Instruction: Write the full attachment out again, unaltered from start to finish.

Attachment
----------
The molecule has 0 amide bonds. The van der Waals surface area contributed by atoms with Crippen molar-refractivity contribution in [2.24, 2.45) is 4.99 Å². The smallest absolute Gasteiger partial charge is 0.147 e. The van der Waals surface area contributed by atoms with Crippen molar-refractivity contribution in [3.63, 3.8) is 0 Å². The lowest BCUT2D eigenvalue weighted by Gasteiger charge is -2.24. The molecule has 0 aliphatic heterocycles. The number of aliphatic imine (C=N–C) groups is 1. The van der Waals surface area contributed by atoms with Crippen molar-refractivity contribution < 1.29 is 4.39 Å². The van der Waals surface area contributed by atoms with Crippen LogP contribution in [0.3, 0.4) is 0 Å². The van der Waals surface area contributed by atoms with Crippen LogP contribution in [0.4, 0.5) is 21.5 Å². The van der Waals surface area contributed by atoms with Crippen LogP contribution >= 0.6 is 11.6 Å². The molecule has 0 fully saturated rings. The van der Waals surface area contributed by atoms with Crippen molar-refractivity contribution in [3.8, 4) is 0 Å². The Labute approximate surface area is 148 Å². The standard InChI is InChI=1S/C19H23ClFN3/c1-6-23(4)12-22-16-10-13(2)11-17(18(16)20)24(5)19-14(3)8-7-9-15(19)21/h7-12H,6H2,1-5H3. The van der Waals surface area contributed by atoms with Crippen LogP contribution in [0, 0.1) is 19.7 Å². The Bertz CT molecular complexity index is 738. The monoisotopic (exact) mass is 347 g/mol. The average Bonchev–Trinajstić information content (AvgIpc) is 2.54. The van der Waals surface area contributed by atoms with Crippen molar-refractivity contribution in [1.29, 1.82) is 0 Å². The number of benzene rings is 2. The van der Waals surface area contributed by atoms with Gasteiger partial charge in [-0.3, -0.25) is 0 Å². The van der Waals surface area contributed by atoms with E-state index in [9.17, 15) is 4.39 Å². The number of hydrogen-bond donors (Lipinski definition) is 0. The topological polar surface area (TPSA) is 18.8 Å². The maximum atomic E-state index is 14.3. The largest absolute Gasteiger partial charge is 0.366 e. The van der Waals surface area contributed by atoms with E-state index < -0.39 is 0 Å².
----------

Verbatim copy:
The molecule has 0 amide bonds. The van der Waals surface area contributed by atoms with Crippen molar-refractivity contribution in [2.24, 2.45) is 4.99 Å². The smallest absolute Gasteiger partial charge is 0.147 e. The van der Waals surface area contributed by atoms with Crippen molar-refractivity contribution in [3.63, 3.8) is 0 Å². The lowest BCUT2D eigenvalue weighted by Gasteiger charge is -2.24. The molecule has 0 aliphatic heterocycles. The number of aliphatic imine (C=N–C) groups is 1. The van der Waals surface area contributed by atoms with Crippen molar-refractivity contribution < 1.29 is 4.39 Å². The van der Waals surface area contributed by atoms with Crippen LogP contribution in [0.3, 0.4) is 0 Å². The van der Waals surface area contributed by atoms with Crippen LogP contribution in [0.4, 0.5) is 21.5 Å². The van der Waals surface area contributed by atoms with Crippen LogP contribution >= 0.6 is 11.6 Å². The molecule has 0 fully saturated rings. The van der Waals surface area contributed by atoms with Crippen molar-refractivity contribution in [3.8, 4) is 0 Å². The Labute approximate surface area is 148 Å². The standard InChI is InChI=1S/C19H23ClFN3/c1-6-23(4)12-22-16-10-13(2)11-17(18(16)20)24(5)19-14(3)8-7-9-15(19)21/h7-12H,6H2,1-5H3. The van der Waals surface area contributed by atoms with Crippen LogP contribution in [0, 0.1) is 19.7 Å². The Bertz CT molecular complexity index is 738. The monoisotopic (exact) mass is 347 g/mol. The average Bonchev–Trinajstić information content (AvgIpc) is 2.54. The van der Waals surface area contributed by atoms with Crippen molar-refractivity contribution in [1.29, 1.82) is 0 Å². The number of benzene rings is 2. The van der Waals surface area contributed by atoms with Gasteiger partial charge in [-0.3, -0.25) is 0 Å². The van der Waals surface area contributed by atoms with E-state index in [9.17, 15) is 4.39 Å². The number of hydrogen-bond donors (Lipinski definition) is 0. The topological polar surface area (TPSA) is 18.8 Å². The maximum atomic E-state index is 14.3. The largest absolute Gasteiger partial charge is 0.366 e. The van der Waals surface area contributed by atoms with E-state index < -0.39 is 0 Å².